The distances covered by the race are huge. The first day alone covers 350km of the 1,200km total. Along the route is Potosi, at 3,977m the highest city in the world, and the 4,824m Cerro Rico (Rich Mountain), a soaring monument to the area's silver-mining history, which dates back to the Spanish conquest in the sixteenth century. The race convoy's ascent of the mountain proves a brutal learning curve for the driver of one vehicle, as it rolls three times down a short, scrubby hillside. The three occupants are shaken but unhurt, though had the car rolled one more time it would have plunged 300 feet into a ravine.
With the mountains behind it, the convoy crosses the Salar de Uyuni, not only the world's highest dried salt lake (3,650m) but also the largest (10,000 sq km). Travelling at 80mph is highly alarming but necessary, as the G4 Challenge requires racers to drive between each endurance event in a set time. The event in this case involves six kilometres of mountain biking and running in the lake's searing whiteness, and sees victories for Alina McMaster of Australia and Nora Audra (Costa Rica).
Camp that evening is a sea of orange dome tents. With the daytime temperatures of 20C dropping to a numbing -16C, figures huddle round fires as they prepare boil-in-the-bag porridge you could build houses with.
The next morning, the altitude begins to take its toll: a Land Rover employee is flown out by helicopter ambulance with suspected altitude sickness; driving through a village at 3,900m, the entrant from the Netherlands blacks out and is given oxygen and an ECG scan at the roadside.
The cars are also being pushed to their limits. "In Laos, the wet made it difficult to get traction," explains Simon Day, the event co-ordinator. "Here, the dryness is hard on the suspension."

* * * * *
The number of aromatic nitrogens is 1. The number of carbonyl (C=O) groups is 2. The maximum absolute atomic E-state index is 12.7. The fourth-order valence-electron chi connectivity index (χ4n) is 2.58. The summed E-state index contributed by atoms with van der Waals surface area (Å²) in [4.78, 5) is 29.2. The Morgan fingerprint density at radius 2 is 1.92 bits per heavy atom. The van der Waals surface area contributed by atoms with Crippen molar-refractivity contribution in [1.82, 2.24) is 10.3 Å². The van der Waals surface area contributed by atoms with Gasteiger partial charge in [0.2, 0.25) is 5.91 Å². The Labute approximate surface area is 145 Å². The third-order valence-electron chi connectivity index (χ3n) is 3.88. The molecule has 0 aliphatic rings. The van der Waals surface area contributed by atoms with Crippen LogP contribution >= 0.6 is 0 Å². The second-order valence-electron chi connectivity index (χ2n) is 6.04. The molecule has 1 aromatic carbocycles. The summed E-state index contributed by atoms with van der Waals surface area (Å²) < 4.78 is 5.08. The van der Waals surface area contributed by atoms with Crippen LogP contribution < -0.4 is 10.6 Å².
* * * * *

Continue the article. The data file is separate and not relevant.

As we wind through tiny villages and riverbeds, aided by military maps, the landscape grows more arid and llamas with bright pink eartags graze on wide floodplains. Despite their best efforts on the drive to the final event before the Challenge Final Reynolds and Marco miss the cut-off by a minute, thus ending Reynolds' dreams of a top-four finish.
The Challenge Final on the last day is a physical smorgasbord of running, mountain biking, kayaking down a clear, icy river and then sprinting back upstream to slap the bonnet of the waiting Range Rover. It is fought out between the athletes from South Africa, Belgium, France and Russia, and the eventual winner is Martin Dreyer, a professional adventure racer from South Africa.
The competitors look relieved it's all over. "In a triathlon you know how much you are going to do, what you are going to do and where," Dr Irani muses afterwards. "On the G4 you could have anything thrown at you, from climbing cliff faces to horseriding."
Irani's medical team have been busy. Three people have been evacuated by helicopter, and there have been numerous bouts of diarrhoea and vomiting. Any unused drugs will go to a local clinic, and at one of the endurance events I notice one of the media team translating for Dr Irani as he prescribes pills for a local child suffering from a chest infection.
Despite missing the final, Reynolds does not leave empty- handed; his fellow racers nominate him for the Team Spirit award, essentially the fair-play prize.
The next national selection weekend takes place in spring next year, which might seem a comfortable way off, but if Reynolds' experience is anything to go by, the advice for aspirants aiming at this international adventure is: train hard, and start now.
Marcus Waring travelled to Bolivia courtesy of Land Rover (0800 110 110; www.landrover.co.uk). The national selections for the 2009 G4 Challenge will be held in spring 2008. For details, keep checking www.landroverg4challenge.com